How to Sew a Patch Pocket
In this tutorial, I’m going to show you how to put a patch pocket on the inside of a jacket. You can use this technique to put a patch pocket on just about anything that’s flat and doesn’t have a bunch of layers to it. You’re probably wondering what a patch pocket is. A patch pocket is a pocket that’s on the outside of a garment, it’s sewn down on three sides, and one side is left open to put all of your goodies into.
Tools and materials:
- Rotary cutter/scissors
- Fabric - I’m using 6x8 inches (~15x20 cm) although you can make it any size you want. You need to leave room for seam allowances so you need to leave half an inch (~1 cm) on the sides, half an inch on the bottom, and an inch and a quarter (~3 cm) on the top. Add these seam allowances to any shape that you’re creating. These seam allowances are going to make my rectangle 7x9¼ (~18x23 cm) inches tall.
Measure and cut the fabric
Lay your fabric good side down so that you can measure and mark the back side of the fabric. The first thing you need to do is draw a 90-degree angle. Next, measure up 9¼ inches (or whichever measurement you’ll be using). Drawing a 90-degree angle on the fabric ensures that your corners end up with clean straight angles and you don’t have crooked pockets.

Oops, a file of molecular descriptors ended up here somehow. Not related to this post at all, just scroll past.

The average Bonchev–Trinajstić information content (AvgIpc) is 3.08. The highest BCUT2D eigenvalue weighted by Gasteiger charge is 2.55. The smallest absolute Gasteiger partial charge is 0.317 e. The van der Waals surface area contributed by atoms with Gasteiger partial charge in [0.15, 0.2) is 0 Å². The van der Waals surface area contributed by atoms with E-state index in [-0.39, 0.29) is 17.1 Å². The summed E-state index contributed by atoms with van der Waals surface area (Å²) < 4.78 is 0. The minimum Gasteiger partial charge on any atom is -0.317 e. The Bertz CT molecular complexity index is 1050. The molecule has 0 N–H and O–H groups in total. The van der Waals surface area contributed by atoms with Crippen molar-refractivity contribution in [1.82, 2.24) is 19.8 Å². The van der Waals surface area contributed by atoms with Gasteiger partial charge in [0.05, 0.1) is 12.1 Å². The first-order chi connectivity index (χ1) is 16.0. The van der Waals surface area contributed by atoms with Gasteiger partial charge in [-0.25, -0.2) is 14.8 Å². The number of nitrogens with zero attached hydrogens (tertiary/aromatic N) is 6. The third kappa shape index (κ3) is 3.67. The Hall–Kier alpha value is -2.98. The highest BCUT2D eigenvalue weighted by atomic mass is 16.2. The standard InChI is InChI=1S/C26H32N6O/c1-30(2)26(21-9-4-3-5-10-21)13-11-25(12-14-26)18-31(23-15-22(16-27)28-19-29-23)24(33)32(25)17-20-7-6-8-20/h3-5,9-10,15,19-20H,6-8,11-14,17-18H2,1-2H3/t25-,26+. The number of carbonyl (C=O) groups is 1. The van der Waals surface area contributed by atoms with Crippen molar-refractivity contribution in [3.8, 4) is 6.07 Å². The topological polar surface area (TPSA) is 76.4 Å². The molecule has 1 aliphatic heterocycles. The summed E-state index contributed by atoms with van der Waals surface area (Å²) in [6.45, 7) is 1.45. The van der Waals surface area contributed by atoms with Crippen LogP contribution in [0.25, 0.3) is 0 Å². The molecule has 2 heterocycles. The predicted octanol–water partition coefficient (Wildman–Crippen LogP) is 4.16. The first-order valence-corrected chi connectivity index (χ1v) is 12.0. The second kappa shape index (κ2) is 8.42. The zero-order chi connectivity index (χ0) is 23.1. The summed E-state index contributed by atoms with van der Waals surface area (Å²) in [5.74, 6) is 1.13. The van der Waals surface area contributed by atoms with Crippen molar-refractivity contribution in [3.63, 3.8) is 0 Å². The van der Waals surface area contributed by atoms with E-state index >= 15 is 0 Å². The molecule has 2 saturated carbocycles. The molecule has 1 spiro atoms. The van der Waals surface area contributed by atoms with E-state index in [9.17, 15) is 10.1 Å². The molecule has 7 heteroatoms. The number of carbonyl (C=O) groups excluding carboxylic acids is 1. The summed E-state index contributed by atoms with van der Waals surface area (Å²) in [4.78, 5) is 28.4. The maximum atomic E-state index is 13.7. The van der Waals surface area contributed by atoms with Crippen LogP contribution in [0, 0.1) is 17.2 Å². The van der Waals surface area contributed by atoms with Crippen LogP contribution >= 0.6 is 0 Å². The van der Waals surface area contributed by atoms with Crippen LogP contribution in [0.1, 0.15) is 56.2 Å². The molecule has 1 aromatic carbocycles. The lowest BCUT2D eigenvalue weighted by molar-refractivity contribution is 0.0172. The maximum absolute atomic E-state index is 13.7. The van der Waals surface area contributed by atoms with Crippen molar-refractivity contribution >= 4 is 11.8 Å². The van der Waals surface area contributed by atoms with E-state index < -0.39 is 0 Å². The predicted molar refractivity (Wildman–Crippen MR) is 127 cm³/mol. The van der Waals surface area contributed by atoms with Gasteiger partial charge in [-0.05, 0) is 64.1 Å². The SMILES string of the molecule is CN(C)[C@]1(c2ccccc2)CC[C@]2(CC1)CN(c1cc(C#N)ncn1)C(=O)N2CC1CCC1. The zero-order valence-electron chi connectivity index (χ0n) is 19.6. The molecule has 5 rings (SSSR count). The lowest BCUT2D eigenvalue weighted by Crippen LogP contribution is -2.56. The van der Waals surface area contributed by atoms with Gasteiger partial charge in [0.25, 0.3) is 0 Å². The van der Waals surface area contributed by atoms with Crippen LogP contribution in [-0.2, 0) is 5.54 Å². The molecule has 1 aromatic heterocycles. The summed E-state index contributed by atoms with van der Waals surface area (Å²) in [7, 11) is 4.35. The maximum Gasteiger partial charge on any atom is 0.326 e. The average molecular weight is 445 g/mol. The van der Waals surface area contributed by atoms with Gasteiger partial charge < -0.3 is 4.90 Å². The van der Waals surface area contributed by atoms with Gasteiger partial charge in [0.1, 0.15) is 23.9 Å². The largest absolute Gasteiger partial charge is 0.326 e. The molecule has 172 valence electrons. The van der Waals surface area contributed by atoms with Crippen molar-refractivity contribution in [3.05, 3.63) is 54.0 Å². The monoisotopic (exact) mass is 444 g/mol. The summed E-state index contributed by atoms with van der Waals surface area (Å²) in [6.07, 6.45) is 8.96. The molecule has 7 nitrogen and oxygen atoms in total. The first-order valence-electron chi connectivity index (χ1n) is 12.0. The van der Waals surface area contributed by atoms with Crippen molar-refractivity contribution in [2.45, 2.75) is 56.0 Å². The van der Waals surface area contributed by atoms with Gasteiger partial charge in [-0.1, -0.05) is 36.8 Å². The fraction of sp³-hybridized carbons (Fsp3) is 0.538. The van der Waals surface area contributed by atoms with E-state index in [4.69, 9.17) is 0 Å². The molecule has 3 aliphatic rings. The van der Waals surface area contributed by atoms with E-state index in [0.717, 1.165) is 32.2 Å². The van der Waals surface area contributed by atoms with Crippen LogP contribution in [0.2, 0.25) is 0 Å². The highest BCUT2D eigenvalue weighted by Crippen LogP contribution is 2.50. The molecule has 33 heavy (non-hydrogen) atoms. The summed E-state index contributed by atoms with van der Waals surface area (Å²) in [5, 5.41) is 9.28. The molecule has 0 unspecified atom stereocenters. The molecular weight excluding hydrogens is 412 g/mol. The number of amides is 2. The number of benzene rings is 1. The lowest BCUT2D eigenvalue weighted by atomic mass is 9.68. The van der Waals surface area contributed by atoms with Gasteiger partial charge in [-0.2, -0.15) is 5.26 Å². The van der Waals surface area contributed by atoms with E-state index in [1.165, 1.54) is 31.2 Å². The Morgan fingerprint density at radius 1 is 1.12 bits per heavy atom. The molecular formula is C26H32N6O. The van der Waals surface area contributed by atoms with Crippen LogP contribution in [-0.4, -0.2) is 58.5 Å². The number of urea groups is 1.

Using a rotary cutter or scissors, go over the lines that you just marked and cut the material out.
Iron the sides
Fold down the side that will be the top of your pocket, then iron it a quarter of an inch down. After you have it ironed down a quarter of an inch, you’re going to go ahead and fold it another inch.
Next, you’re going to iron some creases so that you can create beautifully mitered corners on the ends of your pocket at the bottom. A mitered corner is an excellent neat way to finish a right angle because it means that you’re not going to have any bulky overlapping fabric that wants to pop out of the other end. You’re going to take it and fold it almost to the inside, creating a little diagonal seam at the corner.